Sunday, October 23, 2011

An Old Conversation Update

Well, I swore that I was not going to continue this blog. However, the other blog is not “shovel ready” and I have something I want to talk about.

A couple of years ago I posted to the GW Photography Discussions blog one of my photographic principles: “The photograph is not the subject.” That started a long, long conversation. I finally amended the statement to “The photograph is not the object photographed.” Now this is something that I have long accepted but don’t know that I ever made any attempt to hash out the details prior to posting it to Discussions.

For the most part I am an essence person, I don’t really need the details, the minutia. All I need to know is that it is true and I am happy. Well the statement is true, has always been true, but it is not terribly clear. During the conversations on the blog I quoted several photographers that are considerably more capable of stating what I was saying but I am not sure that I ever convinced anyone. I personally believe that if you can only see a photograph as the subject matter you will never be able to advance your photography.

We are in a very good time with respect to photographic literature. When I was younger there was John Szarkowski, Minor White, Susan Sontag, Ralph Hattersley, Lou Bernstein, Herbert Keppler and many others writing about the meaning in photography but it seems to me that after them there has been a very long, very dry spell in photographic writing. Lately that is changing. David duChemin, Chris Orwig, Bruce Barnbaum, George Hall, Michael Freeman are once again exploring the meaning of photography, are talking about photographic vision, about photographic intent. I am having a ball buying books—okay, I’ve always had a ball buying books but now I buy them for the writing rather than the photographs--finally it's true what we used to say about buying Playboy.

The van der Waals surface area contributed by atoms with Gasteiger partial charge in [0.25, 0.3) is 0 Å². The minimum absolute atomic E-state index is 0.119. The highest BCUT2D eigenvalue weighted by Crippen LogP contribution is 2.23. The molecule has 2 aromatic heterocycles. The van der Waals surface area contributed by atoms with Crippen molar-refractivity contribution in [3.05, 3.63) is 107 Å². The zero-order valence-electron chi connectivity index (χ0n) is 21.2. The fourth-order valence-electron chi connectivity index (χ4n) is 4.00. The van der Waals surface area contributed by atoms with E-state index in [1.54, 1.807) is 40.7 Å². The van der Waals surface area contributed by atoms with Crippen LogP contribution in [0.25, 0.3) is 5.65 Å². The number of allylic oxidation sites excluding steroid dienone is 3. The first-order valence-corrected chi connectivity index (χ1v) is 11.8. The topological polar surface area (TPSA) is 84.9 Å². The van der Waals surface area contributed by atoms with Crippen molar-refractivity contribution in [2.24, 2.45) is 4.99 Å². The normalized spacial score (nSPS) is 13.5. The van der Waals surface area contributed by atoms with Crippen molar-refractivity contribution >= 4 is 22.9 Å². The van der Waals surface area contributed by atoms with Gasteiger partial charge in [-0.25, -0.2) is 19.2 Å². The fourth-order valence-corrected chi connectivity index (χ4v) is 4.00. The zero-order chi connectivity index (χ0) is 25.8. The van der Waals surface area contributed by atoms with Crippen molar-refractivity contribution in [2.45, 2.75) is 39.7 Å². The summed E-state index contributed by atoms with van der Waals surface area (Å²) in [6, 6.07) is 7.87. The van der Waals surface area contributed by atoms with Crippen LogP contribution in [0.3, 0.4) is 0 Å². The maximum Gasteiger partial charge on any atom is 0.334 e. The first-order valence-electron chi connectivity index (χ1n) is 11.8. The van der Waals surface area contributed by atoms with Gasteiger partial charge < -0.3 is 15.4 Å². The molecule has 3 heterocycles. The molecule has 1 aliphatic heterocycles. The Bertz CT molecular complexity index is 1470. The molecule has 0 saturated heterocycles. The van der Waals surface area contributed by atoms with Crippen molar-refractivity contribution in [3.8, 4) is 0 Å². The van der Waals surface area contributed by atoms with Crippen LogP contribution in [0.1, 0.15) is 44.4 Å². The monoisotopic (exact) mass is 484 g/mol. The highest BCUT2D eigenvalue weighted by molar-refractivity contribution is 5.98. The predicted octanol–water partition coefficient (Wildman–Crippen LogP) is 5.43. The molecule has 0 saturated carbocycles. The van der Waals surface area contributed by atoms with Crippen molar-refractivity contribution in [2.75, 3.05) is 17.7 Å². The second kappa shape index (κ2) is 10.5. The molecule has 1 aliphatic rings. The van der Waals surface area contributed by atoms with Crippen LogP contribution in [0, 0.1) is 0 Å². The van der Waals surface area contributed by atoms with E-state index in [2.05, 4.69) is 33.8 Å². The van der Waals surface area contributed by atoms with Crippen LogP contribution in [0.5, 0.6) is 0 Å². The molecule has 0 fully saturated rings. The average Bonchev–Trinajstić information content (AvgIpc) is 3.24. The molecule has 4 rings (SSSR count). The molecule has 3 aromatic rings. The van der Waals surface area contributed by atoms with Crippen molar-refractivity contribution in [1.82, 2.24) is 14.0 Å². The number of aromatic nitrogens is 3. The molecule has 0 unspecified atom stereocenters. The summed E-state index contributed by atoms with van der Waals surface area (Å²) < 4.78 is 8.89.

Tonight after the photoshoot at the Zombie Walk—which seems to be something that you only need to do once, I was reading from David duChemin’s just published Photographically Speaking that puts a slightly different slant on what I have been trying to say. But first, I am an underliner—since Mickey Spillane stopped publishing the good parts in italics I have had to highlight the good parts someway and I prefer underlining to highlighting. I may run out of ink before I get to the end of Photographically Speaking. DuChemin doesn’t say anything that is not a good part.